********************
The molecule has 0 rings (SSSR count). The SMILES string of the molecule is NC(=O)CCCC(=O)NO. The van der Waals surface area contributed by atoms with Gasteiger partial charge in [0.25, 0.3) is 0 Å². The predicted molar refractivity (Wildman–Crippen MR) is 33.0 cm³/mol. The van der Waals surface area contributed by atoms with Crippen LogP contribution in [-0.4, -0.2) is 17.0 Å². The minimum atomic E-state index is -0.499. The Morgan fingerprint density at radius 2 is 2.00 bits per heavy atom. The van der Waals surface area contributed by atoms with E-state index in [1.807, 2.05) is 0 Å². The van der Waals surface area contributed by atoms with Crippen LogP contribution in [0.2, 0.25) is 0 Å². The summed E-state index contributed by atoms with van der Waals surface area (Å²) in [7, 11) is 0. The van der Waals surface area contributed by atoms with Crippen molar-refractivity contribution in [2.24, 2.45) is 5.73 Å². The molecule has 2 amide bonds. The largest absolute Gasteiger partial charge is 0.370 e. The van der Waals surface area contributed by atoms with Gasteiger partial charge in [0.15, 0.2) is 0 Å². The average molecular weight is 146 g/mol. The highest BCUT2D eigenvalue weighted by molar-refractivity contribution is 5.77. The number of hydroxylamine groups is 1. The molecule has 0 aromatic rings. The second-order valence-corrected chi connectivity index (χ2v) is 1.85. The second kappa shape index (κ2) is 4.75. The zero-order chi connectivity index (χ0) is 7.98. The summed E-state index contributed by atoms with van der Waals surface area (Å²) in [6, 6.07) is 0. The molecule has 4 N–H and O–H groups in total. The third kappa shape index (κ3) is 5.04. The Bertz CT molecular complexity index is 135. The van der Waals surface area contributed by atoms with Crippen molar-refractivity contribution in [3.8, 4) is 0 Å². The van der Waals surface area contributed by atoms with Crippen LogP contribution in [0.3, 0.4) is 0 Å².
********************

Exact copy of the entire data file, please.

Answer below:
The molecule has 0 rings (SSSR count). The SMILES string of the molecule is NC(=O)CCCC(=O)NO. The van der Waals surface area contributed by atoms with Gasteiger partial charge in [0.25, 0.3) is 0 Å². The predicted molar refractivity (Wildman–Crippen MR) is 33.0 cm³/mol. The van der Waals surface area contributed by atoms with Crippen LogP contribution in [-0.4, -0.2) is 17.0 Å². The minimum atomic E-state index is -0.499. The Morgan fingerprint density at radius 2 is 2.00 bits per heavy atom. The van der Waals surface area contributed by atoms with E-state index in [1.807, 2.05) is 0 Å². The van der Waals surface area contributed by atoms with Crippen LogP contribution in [0.2, 0.25) is 0 Å². The summed E-state index contributed by atoms with van der Waals surface area (Å²) in [7, 11) is 0. The van der Waals surface area contributed by atoms with Crippen molar-refractivity contribution in [2.24, 2.45) is 5.73 Å². The molecule has 2 amide bonds. The largest absolute Gasteiger partial charge is 0.370 e. The van der Waals surface area contributed by atoms with Gasteiger partial charge in [0.15, 0.2) is 0 Å². The average molecular weight is 146 g/mol. The highest BCUT2D eigenvalue weighted by molar-refractivity contribution is 5.77. The number of hydroxylamine groups is 1. The molecule has 0 aromatic rings. The second-order valence-corrected chi connectivity index (χ2v) is 1.85. The second kappa shape index (κ2) is 4.75. The zero-order chi connectivity index (χ0) is 7.98. The summed E-state index contributed by atoms with van der Waals surface area (Å²) in [6, 6.07) is 0. The molecule has 4 N–H and O–H groups in total. The third kappa shape index (κ3) is 5.04. The Bertz CT molecular complexity index is 135. The van der Waals surface area contributed by atoms with Crippen molar-refractivity contribution in [3.8, 4) is 0 Å². The van der Waals surface area contributed by atoms with Crippen LogP contribution in [0.3, 0.4) is 0 Å².